Cookies on this website
We use cookies to ensure that we give you the best experience on our website. If you click 'Continue' we'll assume that you are happy to receive all cookies and you won't see this message again. Click 'Find out more' for information on how to change your cookie settings.

OBJECTIVE: To determine if the recent rapid fall in use of hormone replacement therapy (HRT) in Australia has been followed by a reduction in breast cancer incidence among women aged 50 years or older, but not among younger women. DESIGN AND SETTING: Analysis of trends in annual prescribing of HRT, using Pharmaceutical Benefits Scheme data, and in annual age-standardised breast cancer incidence rates in Australian women for the period 1996-2003. RESULTS: In Australia, prescribing of HRT increased from 1996 to 2001, but dropped by 40% from 2001 to 2003. Age-standardised breast cancer incidence rates in women aged > or = 50 years also increased to 2001 but declined thereafter. The incidence rates in this age group were lower by 6.7% (95% CI, 3.9%-9.3%; P < 0.001) in 2003 compared with 2001, equivalent to 600 (95% CI, 350-830) fewer breast cancers (out of about 9000 incident breast cancers annually for women this age). There was no significant change in breast cancer incidence for women aged < 50 years. CONCLUSIONS: While other factors may have contributed to a recent reduction in breast cancer incidence among Australian women aged > or = 50 years, the available evidence suggests that much of the decrease is due to the recent fall in use of HRT. This is consistent with other evidence that the HRT-associated increase in risk of breast cancer is reversible after ceasing use of HRT.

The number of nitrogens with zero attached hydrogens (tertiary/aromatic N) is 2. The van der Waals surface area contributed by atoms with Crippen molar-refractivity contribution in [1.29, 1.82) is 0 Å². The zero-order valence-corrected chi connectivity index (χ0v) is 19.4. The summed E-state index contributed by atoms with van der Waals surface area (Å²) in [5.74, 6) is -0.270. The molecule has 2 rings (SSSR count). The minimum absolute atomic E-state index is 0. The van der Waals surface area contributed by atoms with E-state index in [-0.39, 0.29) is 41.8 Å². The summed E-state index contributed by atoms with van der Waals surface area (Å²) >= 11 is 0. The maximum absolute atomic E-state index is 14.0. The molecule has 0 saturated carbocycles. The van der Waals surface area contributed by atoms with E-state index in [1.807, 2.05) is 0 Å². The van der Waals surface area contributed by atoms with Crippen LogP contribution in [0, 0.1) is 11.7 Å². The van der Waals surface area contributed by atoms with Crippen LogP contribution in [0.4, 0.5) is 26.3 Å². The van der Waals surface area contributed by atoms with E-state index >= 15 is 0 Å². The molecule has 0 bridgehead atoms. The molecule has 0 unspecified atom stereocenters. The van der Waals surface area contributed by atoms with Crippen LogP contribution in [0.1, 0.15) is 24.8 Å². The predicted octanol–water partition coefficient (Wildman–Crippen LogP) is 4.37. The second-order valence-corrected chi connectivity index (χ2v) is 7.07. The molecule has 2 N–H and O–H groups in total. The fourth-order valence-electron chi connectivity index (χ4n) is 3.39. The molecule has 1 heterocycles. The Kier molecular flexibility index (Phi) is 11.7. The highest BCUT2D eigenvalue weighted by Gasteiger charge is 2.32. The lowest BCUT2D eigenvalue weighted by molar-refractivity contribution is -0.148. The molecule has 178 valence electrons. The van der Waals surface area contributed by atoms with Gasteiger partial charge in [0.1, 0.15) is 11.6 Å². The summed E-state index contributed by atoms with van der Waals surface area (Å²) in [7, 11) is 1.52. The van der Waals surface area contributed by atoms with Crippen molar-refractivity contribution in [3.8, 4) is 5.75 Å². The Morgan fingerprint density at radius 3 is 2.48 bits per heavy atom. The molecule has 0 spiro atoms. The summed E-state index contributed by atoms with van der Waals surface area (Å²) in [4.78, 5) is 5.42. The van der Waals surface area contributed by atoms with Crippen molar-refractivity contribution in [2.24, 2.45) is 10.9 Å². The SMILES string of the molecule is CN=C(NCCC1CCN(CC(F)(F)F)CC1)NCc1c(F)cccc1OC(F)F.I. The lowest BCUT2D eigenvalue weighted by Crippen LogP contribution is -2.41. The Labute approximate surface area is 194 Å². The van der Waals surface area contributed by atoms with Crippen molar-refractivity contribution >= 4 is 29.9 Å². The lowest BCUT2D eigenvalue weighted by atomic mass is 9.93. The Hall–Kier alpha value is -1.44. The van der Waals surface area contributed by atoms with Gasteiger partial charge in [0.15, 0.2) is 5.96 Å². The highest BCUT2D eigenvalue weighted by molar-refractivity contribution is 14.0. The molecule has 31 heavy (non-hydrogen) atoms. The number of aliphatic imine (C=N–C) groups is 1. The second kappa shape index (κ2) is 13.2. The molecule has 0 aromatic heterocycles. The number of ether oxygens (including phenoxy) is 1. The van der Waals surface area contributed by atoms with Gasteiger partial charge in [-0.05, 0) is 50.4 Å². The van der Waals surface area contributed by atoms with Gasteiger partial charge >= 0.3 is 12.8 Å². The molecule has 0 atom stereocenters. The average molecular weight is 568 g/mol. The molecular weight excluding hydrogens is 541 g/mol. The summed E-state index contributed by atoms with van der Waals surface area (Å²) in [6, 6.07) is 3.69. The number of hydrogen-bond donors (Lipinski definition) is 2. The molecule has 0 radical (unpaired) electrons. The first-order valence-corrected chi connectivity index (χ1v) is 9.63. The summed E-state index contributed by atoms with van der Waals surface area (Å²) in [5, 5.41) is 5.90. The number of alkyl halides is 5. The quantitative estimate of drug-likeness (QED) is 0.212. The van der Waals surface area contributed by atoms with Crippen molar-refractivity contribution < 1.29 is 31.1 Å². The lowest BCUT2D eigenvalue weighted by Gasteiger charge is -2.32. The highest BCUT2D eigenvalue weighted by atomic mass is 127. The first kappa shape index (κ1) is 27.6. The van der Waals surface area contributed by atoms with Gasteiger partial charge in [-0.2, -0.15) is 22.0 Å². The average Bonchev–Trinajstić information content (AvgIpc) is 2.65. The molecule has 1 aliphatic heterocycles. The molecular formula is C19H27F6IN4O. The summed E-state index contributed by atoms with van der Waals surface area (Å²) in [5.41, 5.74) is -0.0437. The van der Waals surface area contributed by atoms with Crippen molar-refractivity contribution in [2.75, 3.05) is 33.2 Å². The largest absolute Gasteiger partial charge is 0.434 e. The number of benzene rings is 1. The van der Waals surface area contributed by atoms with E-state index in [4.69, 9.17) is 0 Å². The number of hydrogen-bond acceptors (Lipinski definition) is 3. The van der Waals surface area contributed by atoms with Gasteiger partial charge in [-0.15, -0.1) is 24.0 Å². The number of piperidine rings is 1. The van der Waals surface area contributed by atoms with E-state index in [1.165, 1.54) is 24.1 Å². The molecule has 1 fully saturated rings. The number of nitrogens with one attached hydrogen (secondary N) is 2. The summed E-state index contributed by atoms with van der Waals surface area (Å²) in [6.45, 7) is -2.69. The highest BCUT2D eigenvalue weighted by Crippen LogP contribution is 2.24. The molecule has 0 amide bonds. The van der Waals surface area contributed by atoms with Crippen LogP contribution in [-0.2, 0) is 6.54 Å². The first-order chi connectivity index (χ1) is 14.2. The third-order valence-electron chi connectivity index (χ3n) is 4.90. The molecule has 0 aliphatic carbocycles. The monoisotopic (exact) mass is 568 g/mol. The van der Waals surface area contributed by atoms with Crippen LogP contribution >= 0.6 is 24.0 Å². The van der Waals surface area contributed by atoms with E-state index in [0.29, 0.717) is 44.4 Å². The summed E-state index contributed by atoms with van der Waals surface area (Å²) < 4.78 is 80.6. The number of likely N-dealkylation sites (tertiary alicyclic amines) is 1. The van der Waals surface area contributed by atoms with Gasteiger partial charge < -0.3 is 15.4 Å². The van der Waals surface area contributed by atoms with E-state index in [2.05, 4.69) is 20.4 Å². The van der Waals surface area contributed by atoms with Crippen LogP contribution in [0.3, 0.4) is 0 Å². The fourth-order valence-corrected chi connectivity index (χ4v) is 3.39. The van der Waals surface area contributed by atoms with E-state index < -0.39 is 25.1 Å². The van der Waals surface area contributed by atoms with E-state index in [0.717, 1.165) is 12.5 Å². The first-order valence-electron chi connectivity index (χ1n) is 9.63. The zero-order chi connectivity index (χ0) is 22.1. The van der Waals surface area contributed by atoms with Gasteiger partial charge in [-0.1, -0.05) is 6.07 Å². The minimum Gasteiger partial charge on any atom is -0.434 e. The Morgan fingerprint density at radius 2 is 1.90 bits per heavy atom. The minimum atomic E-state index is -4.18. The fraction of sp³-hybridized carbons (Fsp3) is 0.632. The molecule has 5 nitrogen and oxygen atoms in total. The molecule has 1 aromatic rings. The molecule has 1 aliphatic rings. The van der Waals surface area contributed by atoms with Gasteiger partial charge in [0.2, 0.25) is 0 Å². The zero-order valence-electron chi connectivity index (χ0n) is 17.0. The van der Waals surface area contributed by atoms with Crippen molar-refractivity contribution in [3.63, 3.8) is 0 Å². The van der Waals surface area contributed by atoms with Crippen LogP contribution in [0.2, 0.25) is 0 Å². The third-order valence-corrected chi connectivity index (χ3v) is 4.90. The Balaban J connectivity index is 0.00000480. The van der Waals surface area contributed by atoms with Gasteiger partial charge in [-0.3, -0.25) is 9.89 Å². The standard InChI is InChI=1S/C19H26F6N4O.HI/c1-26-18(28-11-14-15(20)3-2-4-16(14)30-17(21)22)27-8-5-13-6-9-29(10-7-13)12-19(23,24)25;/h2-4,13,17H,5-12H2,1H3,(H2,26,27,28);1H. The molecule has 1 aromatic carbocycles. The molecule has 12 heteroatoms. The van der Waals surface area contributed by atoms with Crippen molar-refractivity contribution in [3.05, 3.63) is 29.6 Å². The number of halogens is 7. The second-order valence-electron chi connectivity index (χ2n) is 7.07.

Type

Journal article

Journal

Med J Aust

Publication Date

02/06/2008

Volume

188

Pages

641 - 644

Keywords

Age Factors, Australia, Breast Neoplasms, Databases, Factual, Drug Prescriptions, Estrogen Replacement Therapy, Female, Humans, Incidence, Middle Aged, Risk Factors